Ultimately, my biggest beef with the discourse surrounding “political ambitions” is that it is focused on the wrong kind of ambitions: substituting speculation about what politicians aspire to become for what they aspire to accomplish, focusing psychoanalytically on what drives them to seek a particular office as if they were characters in a stage production. (And even if they were, we might point out that landing a leading role is only one step — the audience still demands a performance.) We ought to pay closer attention to what they are ambitious to achieve, which opens a useful frame of analysis into who they feel accountable to (that is, who they represent in the actual event, beyond the symbolic level).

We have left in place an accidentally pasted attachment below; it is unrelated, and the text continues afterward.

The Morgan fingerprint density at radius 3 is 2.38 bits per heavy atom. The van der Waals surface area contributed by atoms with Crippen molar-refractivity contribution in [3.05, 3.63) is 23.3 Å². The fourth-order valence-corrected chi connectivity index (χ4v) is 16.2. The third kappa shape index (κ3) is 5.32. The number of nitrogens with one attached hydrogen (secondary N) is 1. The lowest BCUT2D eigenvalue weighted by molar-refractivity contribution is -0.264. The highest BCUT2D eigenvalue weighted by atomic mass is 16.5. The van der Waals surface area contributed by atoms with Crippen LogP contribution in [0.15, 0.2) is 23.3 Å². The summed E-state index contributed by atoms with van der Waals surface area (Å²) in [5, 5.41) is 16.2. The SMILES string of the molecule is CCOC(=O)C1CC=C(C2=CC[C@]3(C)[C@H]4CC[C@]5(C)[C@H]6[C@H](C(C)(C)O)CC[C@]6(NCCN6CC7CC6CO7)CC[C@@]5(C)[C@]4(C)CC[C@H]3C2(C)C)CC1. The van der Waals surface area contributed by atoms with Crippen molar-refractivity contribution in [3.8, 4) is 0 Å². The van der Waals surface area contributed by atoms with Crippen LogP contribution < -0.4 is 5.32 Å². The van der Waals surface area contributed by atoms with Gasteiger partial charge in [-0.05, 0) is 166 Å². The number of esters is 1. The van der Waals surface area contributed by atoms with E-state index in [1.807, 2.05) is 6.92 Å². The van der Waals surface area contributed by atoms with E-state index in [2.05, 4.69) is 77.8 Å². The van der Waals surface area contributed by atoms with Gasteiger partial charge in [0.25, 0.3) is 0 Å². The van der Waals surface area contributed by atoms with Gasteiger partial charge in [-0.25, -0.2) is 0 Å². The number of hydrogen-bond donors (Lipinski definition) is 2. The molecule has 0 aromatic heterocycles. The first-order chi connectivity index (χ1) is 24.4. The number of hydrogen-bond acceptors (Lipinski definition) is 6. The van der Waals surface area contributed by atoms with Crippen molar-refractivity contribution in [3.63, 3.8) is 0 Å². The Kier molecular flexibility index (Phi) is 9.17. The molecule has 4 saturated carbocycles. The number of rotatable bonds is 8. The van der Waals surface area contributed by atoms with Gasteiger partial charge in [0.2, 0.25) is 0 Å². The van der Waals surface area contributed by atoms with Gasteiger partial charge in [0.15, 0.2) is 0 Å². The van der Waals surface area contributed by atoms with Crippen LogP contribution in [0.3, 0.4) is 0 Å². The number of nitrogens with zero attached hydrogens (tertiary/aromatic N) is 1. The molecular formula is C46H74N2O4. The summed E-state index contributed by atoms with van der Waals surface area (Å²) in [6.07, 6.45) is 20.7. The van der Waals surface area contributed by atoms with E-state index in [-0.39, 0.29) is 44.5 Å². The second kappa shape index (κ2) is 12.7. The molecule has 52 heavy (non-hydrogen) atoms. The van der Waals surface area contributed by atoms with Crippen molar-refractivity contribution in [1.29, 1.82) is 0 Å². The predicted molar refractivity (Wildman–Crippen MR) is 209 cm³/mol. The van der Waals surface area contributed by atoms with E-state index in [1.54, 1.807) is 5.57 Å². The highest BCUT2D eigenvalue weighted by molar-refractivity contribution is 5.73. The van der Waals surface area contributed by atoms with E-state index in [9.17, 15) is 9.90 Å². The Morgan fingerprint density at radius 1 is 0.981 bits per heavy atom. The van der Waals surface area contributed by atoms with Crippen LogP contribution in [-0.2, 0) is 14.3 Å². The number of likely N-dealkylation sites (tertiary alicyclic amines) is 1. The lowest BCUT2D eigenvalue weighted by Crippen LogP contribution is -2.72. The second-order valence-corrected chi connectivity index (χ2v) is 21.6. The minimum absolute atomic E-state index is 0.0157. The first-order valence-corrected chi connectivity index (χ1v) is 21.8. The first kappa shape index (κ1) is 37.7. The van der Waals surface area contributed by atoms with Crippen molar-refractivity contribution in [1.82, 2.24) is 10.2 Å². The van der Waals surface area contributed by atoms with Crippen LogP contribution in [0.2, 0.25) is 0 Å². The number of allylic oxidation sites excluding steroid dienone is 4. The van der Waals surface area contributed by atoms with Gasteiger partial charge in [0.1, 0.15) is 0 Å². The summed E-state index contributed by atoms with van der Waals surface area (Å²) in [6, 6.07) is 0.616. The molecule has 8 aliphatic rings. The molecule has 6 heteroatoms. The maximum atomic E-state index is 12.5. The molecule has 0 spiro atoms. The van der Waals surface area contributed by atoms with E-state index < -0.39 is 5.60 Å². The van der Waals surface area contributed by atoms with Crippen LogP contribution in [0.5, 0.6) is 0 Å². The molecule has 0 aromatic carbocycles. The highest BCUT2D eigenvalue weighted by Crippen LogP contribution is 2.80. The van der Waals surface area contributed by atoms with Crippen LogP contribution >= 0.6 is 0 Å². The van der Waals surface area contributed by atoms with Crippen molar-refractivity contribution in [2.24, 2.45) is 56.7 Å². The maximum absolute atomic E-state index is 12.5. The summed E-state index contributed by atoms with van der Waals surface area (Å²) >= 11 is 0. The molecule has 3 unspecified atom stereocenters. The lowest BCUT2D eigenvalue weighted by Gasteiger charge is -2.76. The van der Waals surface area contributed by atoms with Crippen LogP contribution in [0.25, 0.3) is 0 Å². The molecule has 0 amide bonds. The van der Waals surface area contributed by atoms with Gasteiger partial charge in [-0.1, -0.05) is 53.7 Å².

Synchronous with the virtual electioneering of the last few months, we have seen massive protests (possibly the largest ever) in the streets of the United States, demanding justice for George Floyd, Breonna Taylor, and others, and asserting the value of Black life amidst a plague of death at the hands of police and COVID-19. Along with the overall upsurge of other social movements — climate change, #MeToo, striking teachers, and more — these actions should give us hope. Ordinary people are aiming to reshape the world and ensure that everyone not only has bread, but also clean air and water, and maybe even roses too.
Their ambitions are not audacious. They are long overdue, and they allow us to conceive of progress not as a vertical and competitive climb over one another towards the top, but instead as a march that we all are on together towards a common horizon, where we can all breathe free.